Product Test: Giro Imperial

The new high-handed leader

The Giro Imperial, does it rule them all?

When it comes to high-end cycling footwear, Giro has been one of the leading brands that is willing to push the limits and try new technologies. They produce shoes that not only experiment with unique materials but also maintain a focus on performance. Back in July of 2017, Giro launched the Prolight Techlace, and it pushed the limit of possibilities for the ultra-light performance category. 

Now, almost two years later, Giro has taken the feedback and knowledge from that shoe to their newest offering, the Imperial.


The Imperial uses what Giro is calling Synchwire for its shoe upper, which is a combination of three layers of high-tech fabrics and materials that are all molded together into a single seamless piece. The main portion of this material is a mesh fabric for ventilation. It is thermo-bonded to a Teijin thermoplastic polyurethane film on the outside, and selective locations get a non-woven composite layer for reinforcement. 

This process and three-layer combination offer a thin material that ventilates well with no need for additional reinforcement and offers no stretch. Attached to the outside of the upper are two BOA IP1 dials with micro adjustments in both directions, as well as a full-release feature. 

Each BOA cable is then laced through three fabric guides for a total of six per shoe. There is a slim tongue that has a dense foam, but tapers towards the outer edges. 

For the outsole, Giro has gone back to their in-house carbon composite partner Easton and their EC90 SLX2 high-modulus carbon. There is only one small opening with metal mesh to exhaust heat from beneath, and it is near the toes. The sole has a replaceable heel pad that uses two fasteners that keep it from rotating under pressure and extend the life of the shoe. 

The innersole is coined as the Supernatural fit kit and comes with three different arch-support insert sets. The inserts are easily interchanged, thanks to their fabric-backed hook-and-loop retention. The top section of the inner sole is anti-microbial as well. Our size-44.5 shoes weighed in at 471 grams for the pair, making each shoe 235.5 grams, and we think the lightest dual BOA shoe we have ever tested.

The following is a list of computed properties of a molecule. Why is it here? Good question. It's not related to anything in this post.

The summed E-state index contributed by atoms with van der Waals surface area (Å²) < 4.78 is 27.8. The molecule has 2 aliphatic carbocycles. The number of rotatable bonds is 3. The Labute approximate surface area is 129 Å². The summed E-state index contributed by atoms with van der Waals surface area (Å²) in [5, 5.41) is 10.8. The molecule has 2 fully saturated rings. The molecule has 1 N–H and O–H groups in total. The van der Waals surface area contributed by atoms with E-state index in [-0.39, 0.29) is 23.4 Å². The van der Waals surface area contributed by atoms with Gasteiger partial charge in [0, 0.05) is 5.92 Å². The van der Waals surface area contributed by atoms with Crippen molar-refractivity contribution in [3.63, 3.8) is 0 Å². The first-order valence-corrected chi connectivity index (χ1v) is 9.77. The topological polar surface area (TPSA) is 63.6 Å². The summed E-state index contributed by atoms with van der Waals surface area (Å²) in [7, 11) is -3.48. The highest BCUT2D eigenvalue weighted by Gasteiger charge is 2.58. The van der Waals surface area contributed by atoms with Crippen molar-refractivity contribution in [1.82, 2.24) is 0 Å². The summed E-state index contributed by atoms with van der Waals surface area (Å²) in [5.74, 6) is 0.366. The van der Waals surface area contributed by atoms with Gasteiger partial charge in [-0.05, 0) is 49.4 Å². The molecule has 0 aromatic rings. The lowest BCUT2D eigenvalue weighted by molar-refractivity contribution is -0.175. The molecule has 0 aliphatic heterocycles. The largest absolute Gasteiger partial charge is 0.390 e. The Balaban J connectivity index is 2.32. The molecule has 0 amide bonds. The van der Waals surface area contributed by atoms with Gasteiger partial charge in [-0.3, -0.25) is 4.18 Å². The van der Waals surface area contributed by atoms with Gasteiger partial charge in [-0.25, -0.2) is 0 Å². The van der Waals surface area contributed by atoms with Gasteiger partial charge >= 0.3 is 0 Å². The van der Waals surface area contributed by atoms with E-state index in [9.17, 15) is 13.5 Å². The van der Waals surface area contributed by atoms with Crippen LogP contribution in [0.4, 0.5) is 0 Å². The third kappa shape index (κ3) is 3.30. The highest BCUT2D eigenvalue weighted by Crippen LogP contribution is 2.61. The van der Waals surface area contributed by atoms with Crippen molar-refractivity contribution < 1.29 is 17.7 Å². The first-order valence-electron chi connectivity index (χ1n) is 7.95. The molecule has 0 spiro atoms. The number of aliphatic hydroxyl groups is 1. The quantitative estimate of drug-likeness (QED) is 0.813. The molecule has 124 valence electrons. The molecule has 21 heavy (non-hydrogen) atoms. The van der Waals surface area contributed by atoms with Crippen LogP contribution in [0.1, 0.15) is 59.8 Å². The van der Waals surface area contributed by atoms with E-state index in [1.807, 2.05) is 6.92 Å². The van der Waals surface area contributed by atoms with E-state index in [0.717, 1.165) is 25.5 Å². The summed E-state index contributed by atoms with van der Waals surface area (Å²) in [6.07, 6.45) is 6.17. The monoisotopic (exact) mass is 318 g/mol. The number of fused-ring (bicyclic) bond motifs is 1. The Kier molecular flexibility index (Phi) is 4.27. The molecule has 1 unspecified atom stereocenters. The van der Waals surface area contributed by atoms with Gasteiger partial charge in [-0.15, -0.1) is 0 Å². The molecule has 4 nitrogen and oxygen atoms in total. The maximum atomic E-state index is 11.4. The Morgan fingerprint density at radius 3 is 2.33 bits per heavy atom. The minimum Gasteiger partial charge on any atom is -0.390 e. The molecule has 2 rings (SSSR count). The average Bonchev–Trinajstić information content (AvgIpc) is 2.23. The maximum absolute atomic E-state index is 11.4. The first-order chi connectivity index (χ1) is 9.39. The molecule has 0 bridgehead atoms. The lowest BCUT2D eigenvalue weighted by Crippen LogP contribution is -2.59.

Giro has three colorways available, red, white and black.


The first step to testing any shoe is attaching cleats, and the Imperial comes with its own bolts. When comparing them to the bolts supplied by pedal manufacturers, we noticed that the Giro versions were much shorter. Two things come to mind—weight and interference. We opted for the bolts that Giro supplied just to ensure we didn’t have long bolts protruding into the inner sole of the shoe. The outer sole also has cleat placement markings, making it easy to get the position just right.

The shoe opens wide, allowing for easy entry, but you will need two hands to part the opening, as there is a bit of added friction as the fabric cable guides contour to the cable before allowing it to slide freely. When tightening, things seem to move smoothly, but we did notice that after a few pedal strokes things set in, and they needed a few extra dial clicks to get our optimum tension. 

Both retention wires are laced in a standard figure-eight pattern that offered very even and consistent tension. The dual-zone placement combined with the contouring upper fabric holds the foot secure with no hot spots. The upper lacks any additional internal supports other than a heel-cup support that extends about halfway up the heel and tapers down to the back of the arch support. The semi-customizable innersole is the perfect match to the stiff and unforgiving Easton carbon outsole.

Out-of-the-saddle efforts are no problem for the stiff but light and thin carbon, which allows the foot to stay relaxed. This should mean more miles with less foot fatigue. Additional aid in keeping the foot happy is the ample amount of airflow that can pass through the mesh portion of the Synchwire material. The shoe has what we would describe as a neutral fit with ample room for toes. Our testers with wide feet and narrow feet both enjoyed the fit. 

The upper material seems to have little stretch, but we did notice that if the shoe is not the proper size and there is too much shoe volume, then the foot can shift from side to side. For this reason, make sure you try them on in a few different sizes to ensure you have the correct fit.


Many of the shoes that play in this weight category are either hook-and-loop straps or a single dial design, the Imperial offers the convenience of two BOA dials on a shoe that does not compromise in performance. The outer sole’s stiffness and rigidity will without a doubt efficiently transfer power. The shoe upper ventilates incredibly well, and the thin material embodies the foot perfectly. The upper also only has two hard plastic parts, and those are the base pieces that attach the BOA dials to the upper material. 

The fabric cable guides are a nice touch, but when you open the BOA for a full release, we had to use both hands to pull the shoe open. This is not a big deal, but after a hard ride, sometimes you just need to kick your shoes off, and these require that one last effort. The overall build quality and finish are good, with no excess glue or flaws in the unidirectional carbon sole on all the pairs we tested, as well as the ones we have seen in shops and at events. 

Available in white, red or black, the Imperial closes that gap between lightweight compromise and dual-dial convenience.


• Proper arch support at no extra cost

• Lots of ventilation and no hot spots

• Two hands needed


Price: $425

Weight: 471 grams (size 44.5)

Sizes: 39–48, half sizes from 42.5–45.5

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